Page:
The new Iran nuclear crisis is unfolding just as Trump’s critics predicted

The new Iran nuclear crisis is unfolding just as Trump’s critics predicted

The new Iran nuclear crisis is unfolding exactly how Donald Trump’s critics predicted it would.

After the US President walked away from Barack Obama’s international nuclear deal with the Islamic Republic, Iran started walking too. On Wednesday, it began escalating its uranium enrichment activities, injecting gas into centrifuges at its infamous underground Fordow plant. The step is reversible, says Iranian president Hassan Rouhani — but only if European signatories to the nuclear deal help ease the shattering impact of US sanctions.

Under Trump’s “maximum pressure” economic offensive, Iran’s budget is in crisis. Growth is plunging, oil revenues are dipping and medicines are in short supply — which Trump’s backers see as proof that the policy is working perfectly. Soon, they say, Tehran will come crawling back for a deal on Trump’s terms.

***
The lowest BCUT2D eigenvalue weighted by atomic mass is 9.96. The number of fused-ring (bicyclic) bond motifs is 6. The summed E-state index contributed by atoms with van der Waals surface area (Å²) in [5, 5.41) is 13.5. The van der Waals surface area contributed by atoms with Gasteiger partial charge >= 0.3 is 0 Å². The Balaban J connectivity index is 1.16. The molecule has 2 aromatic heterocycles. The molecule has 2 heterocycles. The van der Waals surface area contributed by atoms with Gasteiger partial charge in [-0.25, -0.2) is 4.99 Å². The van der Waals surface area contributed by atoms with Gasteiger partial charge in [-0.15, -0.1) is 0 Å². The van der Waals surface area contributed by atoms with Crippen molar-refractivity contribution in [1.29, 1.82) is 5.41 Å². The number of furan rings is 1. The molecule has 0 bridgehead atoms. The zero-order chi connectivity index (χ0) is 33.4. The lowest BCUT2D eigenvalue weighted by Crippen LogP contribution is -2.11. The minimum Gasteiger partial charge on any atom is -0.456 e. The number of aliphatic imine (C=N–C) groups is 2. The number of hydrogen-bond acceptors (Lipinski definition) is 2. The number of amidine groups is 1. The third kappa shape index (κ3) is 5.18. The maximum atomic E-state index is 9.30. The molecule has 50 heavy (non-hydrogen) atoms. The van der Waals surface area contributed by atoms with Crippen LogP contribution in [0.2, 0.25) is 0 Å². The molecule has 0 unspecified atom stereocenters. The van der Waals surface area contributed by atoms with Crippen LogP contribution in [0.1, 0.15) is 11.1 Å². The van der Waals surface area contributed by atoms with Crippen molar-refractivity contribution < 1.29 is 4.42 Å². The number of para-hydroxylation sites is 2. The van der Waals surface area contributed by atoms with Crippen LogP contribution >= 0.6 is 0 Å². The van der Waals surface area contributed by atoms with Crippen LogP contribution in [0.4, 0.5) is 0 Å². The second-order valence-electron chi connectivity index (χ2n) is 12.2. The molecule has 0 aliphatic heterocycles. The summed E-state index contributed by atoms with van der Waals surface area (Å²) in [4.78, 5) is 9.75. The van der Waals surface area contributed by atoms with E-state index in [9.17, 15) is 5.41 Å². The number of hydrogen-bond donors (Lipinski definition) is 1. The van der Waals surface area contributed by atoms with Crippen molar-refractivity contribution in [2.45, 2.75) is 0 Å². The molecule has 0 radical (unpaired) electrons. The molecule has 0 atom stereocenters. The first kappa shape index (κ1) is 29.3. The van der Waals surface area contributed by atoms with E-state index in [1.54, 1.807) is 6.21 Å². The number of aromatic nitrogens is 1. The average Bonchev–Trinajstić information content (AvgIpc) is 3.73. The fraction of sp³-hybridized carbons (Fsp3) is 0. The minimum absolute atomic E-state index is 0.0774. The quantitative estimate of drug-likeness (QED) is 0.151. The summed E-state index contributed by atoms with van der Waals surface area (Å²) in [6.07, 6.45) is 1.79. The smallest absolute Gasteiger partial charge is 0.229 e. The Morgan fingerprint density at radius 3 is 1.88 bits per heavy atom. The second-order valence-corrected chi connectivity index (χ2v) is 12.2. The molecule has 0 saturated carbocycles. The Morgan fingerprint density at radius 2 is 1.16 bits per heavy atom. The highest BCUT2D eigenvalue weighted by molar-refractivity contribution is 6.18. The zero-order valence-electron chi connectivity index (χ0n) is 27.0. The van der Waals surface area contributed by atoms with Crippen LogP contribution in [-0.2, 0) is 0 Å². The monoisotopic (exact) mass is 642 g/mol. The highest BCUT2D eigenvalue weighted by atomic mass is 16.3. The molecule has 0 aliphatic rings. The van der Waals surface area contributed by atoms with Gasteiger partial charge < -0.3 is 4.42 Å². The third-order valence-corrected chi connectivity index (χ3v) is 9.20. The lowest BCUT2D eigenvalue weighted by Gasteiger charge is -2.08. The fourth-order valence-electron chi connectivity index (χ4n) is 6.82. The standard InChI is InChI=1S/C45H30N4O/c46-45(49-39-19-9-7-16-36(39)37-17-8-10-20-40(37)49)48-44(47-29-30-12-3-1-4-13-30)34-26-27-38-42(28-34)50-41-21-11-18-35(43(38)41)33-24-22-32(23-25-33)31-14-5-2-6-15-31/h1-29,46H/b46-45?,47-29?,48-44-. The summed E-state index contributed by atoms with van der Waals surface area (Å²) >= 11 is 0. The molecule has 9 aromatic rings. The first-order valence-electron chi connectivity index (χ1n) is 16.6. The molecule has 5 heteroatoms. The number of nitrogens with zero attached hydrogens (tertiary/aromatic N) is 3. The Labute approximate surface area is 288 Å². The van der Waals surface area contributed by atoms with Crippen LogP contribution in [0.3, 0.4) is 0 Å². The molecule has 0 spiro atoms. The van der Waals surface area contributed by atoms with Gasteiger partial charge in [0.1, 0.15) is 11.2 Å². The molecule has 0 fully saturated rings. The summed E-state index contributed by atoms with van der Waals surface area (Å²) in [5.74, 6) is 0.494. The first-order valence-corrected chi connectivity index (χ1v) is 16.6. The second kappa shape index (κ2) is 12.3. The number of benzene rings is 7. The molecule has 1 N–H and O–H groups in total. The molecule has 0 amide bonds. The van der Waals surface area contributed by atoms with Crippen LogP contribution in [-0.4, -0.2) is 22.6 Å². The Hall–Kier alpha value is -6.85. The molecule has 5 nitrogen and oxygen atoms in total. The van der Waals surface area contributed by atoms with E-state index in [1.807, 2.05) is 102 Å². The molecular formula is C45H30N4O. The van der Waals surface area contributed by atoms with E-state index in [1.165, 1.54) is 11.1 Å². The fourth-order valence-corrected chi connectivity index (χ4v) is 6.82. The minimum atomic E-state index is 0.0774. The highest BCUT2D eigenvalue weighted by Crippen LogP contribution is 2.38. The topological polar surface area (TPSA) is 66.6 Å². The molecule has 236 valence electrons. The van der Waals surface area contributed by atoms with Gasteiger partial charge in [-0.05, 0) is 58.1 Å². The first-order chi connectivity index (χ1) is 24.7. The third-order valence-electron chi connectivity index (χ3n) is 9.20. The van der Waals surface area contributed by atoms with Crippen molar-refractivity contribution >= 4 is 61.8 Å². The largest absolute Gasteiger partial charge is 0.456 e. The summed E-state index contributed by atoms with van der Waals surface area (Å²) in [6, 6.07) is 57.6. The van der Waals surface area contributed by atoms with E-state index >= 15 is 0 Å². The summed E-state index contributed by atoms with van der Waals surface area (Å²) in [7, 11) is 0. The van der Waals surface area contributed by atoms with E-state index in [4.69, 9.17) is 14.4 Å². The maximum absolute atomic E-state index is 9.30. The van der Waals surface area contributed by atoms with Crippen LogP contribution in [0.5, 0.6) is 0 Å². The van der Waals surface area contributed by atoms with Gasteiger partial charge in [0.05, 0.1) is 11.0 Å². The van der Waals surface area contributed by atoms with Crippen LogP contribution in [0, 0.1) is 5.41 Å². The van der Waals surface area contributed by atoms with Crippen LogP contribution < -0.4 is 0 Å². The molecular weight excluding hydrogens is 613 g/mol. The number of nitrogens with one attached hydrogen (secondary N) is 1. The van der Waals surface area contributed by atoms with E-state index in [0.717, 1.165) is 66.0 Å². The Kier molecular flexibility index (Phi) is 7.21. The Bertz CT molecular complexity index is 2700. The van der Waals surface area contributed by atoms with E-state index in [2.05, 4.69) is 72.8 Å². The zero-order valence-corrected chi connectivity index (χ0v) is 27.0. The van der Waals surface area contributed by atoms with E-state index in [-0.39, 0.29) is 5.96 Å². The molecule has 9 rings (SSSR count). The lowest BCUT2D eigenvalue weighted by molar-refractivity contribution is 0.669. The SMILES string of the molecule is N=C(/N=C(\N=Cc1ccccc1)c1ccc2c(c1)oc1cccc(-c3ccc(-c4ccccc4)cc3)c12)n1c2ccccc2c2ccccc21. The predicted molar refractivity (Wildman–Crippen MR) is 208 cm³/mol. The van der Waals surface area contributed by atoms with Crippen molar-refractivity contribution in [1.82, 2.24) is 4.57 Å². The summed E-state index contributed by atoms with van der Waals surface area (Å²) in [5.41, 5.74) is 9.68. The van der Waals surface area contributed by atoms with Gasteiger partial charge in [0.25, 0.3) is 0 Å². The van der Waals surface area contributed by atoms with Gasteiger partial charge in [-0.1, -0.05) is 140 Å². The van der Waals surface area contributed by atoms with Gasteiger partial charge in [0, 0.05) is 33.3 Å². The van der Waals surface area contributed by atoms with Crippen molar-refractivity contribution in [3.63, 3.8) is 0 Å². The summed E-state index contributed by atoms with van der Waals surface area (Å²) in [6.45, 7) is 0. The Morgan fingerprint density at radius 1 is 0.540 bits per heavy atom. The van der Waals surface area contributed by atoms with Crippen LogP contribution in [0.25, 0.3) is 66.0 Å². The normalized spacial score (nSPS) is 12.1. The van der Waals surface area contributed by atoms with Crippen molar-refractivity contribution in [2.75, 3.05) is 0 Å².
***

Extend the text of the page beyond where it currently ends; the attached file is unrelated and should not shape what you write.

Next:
But there’s a good case that Trump’s approach has already failed. Iran has become even more belligerent outside its borders. It has little to lose by upping enrichment even closer to a nuclear breakout. And it’s unlikely to trust the US again.

Trump is in a box of his own making. He squandered his diplomatic tools, and showed earlier this year that he had no stomach for military action against Iran either. So unless his team’s rosy predictions come true, Trump will find himself unable to curb Iran’s nuclear activity without a humiliating climbdown.

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